Tuesday, July 31, 2007

With News Corp. poised to wins control of DJ; Guild leader explains union's opposition **

Steve Yount, a news anchor/writer on The Wall Street Journal Radio Network, with more than 30 years experience in broadcast journalism and the elected president of the IAPE (Independent Association of Publishers' Employees), is currently involved in contract bargaining with Dow Jones & Company and has recently added almost 300 new members through organizing drives at the NJ locations of MarketWatch and the Dow Jones Newswires:

IAPE has been actively opposed to the proposed $5 billion News Corp bid for Dow Jones and has made that opposition clear in our public comments, our mobilization efforts and in private efforts to assemble alternatives to the bid.

Our opposition was the result of the clear consensus of the union board of directors (composed of representatives from every job classification and Dow Jones location across North America) that a News Corp takeover was not in the best interest of either the economic well-being of our members or the continued quality of the product our members produce.

Having a union to express an opinion, freed individual members from the ethical dilemma of taking a public stance on a story they might have been covering. It also gave the membership an opportunity to be a "player" in the struggle – an opportunity which never would have been available to individual employees.

As union president (a full time Dow Jones employee on leave for the duration of my elected term) I had the responsibility of being the public voice of the union: delivering our message in hundreds of news interviews, writing op-ed pieces and mobilizing the membership to underline IAPE's opposition.

As a union, we also had the resources of the Newspaper Guild and the CWA in our battle. We were given access to the services of Ownership Associates, a company specializing in employee-led ownership efforts. Together with OA, TNG and CWA, we had an opportunity to have a seat at the table in the serious talks over counter-offers and competing bids. Because IAPE existed and was fully supported by its parent unions, employees had a much greater opportunity to play a role in determining their own future.

Whatever your opinion might be on the merits of the IAPE position, there's no denying the fact that our members – our colleagues and coworkers – had a chance to make a difference. We had the opportunity to have a real voice in the debate.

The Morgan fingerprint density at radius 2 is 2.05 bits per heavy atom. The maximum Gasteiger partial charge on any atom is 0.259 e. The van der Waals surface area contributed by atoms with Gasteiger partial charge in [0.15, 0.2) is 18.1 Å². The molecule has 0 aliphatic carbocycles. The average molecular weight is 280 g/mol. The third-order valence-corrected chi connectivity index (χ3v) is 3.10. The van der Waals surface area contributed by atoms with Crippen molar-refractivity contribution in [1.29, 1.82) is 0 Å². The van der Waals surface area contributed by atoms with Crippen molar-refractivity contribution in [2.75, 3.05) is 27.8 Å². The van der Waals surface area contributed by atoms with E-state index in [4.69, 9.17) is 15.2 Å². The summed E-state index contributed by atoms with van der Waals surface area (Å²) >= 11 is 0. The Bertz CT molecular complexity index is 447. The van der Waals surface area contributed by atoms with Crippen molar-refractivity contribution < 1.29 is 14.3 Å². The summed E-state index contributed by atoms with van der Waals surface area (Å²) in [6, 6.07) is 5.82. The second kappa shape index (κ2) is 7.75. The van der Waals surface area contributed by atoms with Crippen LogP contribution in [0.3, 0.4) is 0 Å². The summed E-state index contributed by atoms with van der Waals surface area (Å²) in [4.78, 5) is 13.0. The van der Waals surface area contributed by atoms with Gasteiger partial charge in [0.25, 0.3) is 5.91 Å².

In everything we do, IAPE reminds the membership that "This is Your Union." We take that very seriously. IAPE exists solely to defend and promote and defend the economic interests of the members: win more money, better benefits, stronger job protection and improved working conditions to the employees of Dow Jones & Company. We do that by being a true voice for the membership.
IAPE represents two thousand Dow Jones employees who report the news, sell the ads, maintain the technology, build circulation and perform the many other tasks that define this company. IAPE represents everyone from Pulitzer Prize-winning reporters to salespersons to building maintenance crews.

* Read Yount's statement on Romenesko
** WSJ – The deal has been approved by the boards of both companies. The two companies are expected to sign a merger agreement and issue statements in the next few hours. (posted 9:35pm EDT)
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1 comment:

TomHiltz said...

Steve Yount is obviously a dedicated and principled labor leader. His explanation of his union’s position in response to Rupert Murdoch’s bid for Dow Jones is clear and concise. It satisfied me. I would hope that labor activists in the Guild who question the wisdom of that position would know without asking that it was pursued with a strong level of rank and file support.

The Guild should be there for its members to publicly communicate their feelings on any issue that affects the relationship between the employer and the union.

The Guild and CWA are democratic unions committed to following the dictates of the members butt, as unions, they are also obliged to represent the members responsibly. Feelings may have been too strong in this case, but I hope someone suggested that poking the new boss in the eye before he shows up is not the best way to build a productive relationship. In Boston, we had a long relationship with News Corp. They always respected our right to exist and dealt with us in good faith.

My point is that leadership sometimes must lead the horses from the burning barn against their will. It is probably the most difficult and dangerous task any leader must face. But it’s just as much a part of the Guild’s responsibility as democracy and freedom of speech.

Hindsight is, as is so frequently said, 20-20. Another often used quote “What is past is prologue,” also applies. Let us look at this and see if it might make sense to respond differently the next time we face this.